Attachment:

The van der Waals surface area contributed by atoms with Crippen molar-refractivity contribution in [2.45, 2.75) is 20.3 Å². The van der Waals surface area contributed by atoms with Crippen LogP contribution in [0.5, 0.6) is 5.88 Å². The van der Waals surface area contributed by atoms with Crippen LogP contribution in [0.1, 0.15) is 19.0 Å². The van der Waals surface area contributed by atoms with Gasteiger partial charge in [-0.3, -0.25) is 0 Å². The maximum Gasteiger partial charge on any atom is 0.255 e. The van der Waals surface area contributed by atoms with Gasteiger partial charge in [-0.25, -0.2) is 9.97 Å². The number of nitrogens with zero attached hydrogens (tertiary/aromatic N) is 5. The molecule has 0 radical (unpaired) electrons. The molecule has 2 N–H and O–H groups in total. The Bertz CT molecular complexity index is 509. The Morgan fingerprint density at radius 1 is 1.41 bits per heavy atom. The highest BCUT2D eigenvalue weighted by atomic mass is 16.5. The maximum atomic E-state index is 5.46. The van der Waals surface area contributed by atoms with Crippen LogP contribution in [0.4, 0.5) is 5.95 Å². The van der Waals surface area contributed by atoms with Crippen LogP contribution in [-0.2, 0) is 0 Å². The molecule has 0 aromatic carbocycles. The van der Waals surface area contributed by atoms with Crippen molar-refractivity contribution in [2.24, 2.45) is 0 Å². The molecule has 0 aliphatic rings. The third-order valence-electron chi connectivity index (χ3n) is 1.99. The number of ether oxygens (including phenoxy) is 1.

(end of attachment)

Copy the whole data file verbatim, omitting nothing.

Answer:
The van der Waals surface area contributed by atoms with Crippen molar-refractivity contribution in [2.45, 2.75) is 20.3 Å². The van der Waals surface area contributed by atoms with Crippen LogP contribution in [0.5, 0.6) is 5.88 Å². The van der Waals surface area contributed by atoms with Crippen LogP contribution in [0.1, 0.15) is 19.0 Å². The van der Waals surface area contributed by atoms with Gasteiger partial charge in [-0.3, -0.25) is 0 Å². The maximum Gasteiger partial charge on any atom is 0.255 e. The van der Waals surface area contributed by atoms with Gasteiger partial charge in [-0.25, -0.2) is 9.97 Å². The number of nitrogens with zero attached hydrogens (tertiary/aromatic N) is 5. The molecule has 0 radical (unpaired) electrons. The molecule has 2 N–H and O–H groups in total. The Bertz CT molecular complexity index is 509. The Morgan fingerprint density at radius 1 is 1.41 bits per heavy atom. The highest BCUT2D eigenvalue weighted by atomic mass is 16.5. The maximum atomic E-state index is 5.46. The van der Waals surface area contributed by atoms with Crippen LogP contribution in [0.4, 0.5) is 5.95 Å². The van der Waals surface area contributed by atoms with Crippen LogP contribution in [-0.2, 0) is 0 Å². The molecule has 0 aromatic carbocycles. The van der Waals surface area contributed by atoms with Crippen molar-refractivity contribution in [2.24, 2.45) is 0 Å². The molecule has 0 aliphatic rings. The third-order valence-electron chi connectivity index (χ3n) is 1.99. The number of ether oxygens (including phenoxy) is 1.